Nice and quiet here

Reading Elements of ML Programming Things are back to normal after my long warm summer break, I’m having lectures and classes as usual… except that our assignments are pretty easy right now because we’ve just started with Standard ML of New Jersey which is a pretty cool language. You can see me reading in our fine textbook Elements of ML Programming on the right.

The image is one of the better images I’ve taken with my new Sony DSC-V1 camera. I took it using the self-timer on a bright summer morning a couple of weeks ago. As one can tell, then there wasn’t a single cloud on the sky — I ate my breakfest outside and played a little with the camera before I headed for DAIMI.

I’ve already taken over 800 images in the three weeks I’ve had it, but I’ve “only” kept 280 of them for the rest were either boring (lots of test shots of my room), badly shaken because I’ve experimented with slow shutter speeds in low-light conditions or out of focus. But I believe I’m getting better as I practice more and more. The huge amount of images has made me think of making a program that can be used categorize the image. The program should be able to parse the EXIF headers that my camery embeds in the JPEG images and also be able to associate arbitrary keywords with each image. The program should probably also be able to do the copying of the images from the camery to the harddisk, for it’s important that the program gets to the images before they’re rotated or altered with other programs. The problem is that programs like the GIMP and feh remove the headers when they re-save the image. This is kind of annoying for the headers contain a lot of information about the shot, most importantly the date and time that could be used to sort the images nicely into monthly folders.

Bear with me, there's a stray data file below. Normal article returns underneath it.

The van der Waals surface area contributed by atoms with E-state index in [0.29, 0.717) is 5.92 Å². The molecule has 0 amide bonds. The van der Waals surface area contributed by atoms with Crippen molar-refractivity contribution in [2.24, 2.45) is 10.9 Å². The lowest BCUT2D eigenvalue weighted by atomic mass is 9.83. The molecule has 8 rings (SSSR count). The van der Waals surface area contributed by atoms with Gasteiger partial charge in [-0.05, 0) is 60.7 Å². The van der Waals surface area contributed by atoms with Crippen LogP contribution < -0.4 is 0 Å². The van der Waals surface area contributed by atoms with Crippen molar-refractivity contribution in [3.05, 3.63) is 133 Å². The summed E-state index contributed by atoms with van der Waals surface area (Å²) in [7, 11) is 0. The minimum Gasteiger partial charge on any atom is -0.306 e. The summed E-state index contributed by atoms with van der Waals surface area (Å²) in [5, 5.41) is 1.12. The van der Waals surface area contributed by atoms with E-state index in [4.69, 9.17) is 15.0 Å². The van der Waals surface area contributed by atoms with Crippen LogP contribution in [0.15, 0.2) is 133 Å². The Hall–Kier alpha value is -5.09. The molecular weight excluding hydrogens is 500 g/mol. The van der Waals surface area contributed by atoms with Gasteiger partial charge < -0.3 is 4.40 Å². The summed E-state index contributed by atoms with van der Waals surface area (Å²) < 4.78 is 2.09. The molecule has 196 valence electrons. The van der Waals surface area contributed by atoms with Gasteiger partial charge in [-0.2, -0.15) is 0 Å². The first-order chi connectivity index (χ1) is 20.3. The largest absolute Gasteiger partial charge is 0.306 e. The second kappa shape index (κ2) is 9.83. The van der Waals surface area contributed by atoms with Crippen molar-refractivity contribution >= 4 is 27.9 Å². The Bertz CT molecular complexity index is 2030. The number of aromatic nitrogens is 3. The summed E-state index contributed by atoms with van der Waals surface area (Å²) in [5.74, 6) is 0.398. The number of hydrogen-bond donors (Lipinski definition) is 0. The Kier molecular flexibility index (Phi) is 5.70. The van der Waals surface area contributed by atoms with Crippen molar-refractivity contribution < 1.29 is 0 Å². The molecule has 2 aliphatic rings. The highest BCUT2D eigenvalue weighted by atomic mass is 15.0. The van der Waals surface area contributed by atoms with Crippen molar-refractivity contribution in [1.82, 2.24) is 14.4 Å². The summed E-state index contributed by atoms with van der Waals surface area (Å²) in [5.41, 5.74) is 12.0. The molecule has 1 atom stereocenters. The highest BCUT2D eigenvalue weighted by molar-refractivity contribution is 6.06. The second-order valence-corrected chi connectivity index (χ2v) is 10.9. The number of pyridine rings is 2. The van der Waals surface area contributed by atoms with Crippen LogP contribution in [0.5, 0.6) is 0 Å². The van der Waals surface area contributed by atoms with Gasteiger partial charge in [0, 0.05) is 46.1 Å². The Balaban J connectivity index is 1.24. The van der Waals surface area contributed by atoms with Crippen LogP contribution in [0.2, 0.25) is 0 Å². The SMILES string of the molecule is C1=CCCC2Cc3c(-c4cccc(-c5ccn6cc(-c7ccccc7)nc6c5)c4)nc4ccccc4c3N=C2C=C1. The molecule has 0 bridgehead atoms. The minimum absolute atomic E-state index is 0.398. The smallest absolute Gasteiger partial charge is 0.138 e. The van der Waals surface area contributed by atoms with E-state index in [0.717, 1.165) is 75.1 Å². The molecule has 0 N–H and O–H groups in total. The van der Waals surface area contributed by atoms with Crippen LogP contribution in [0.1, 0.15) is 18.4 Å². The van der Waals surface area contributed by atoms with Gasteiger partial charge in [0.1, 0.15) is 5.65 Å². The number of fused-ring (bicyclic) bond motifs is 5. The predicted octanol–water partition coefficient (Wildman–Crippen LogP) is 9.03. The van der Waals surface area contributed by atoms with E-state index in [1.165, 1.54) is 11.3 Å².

I guess that I’ll have to make some sort of image gallery here at GimpsterDotCom, but the images are huge — 2 MiB JPEG from the camera. I can probably bring them down to between 50–100 KiB by resizing them to 800×600 pixels (from the huge 2592×1944 pixel image the camera delivers) and compressing them harder, but that’s still between 10 and 20 MiB with 200 images! I’ve only got 15 MiB left of my quota here at GimpsterDotCom (where did the other 85 MiB go?) so I’ll have to clean up first or put the images somewhere else, such as DAIMI or something like that.


  1. Martin Geisler:

    The issue with programs like the GIMP removing the EXIF information is now solved — new versions know how to keep it.

  2. Martin Geisler:

    The program that I talk about, which would parse the EXIF data, is now here: it’s the [PHP EXIF Library][pel] which is a generic library for reading and writing EXIF information in JPEG and TIFF images.

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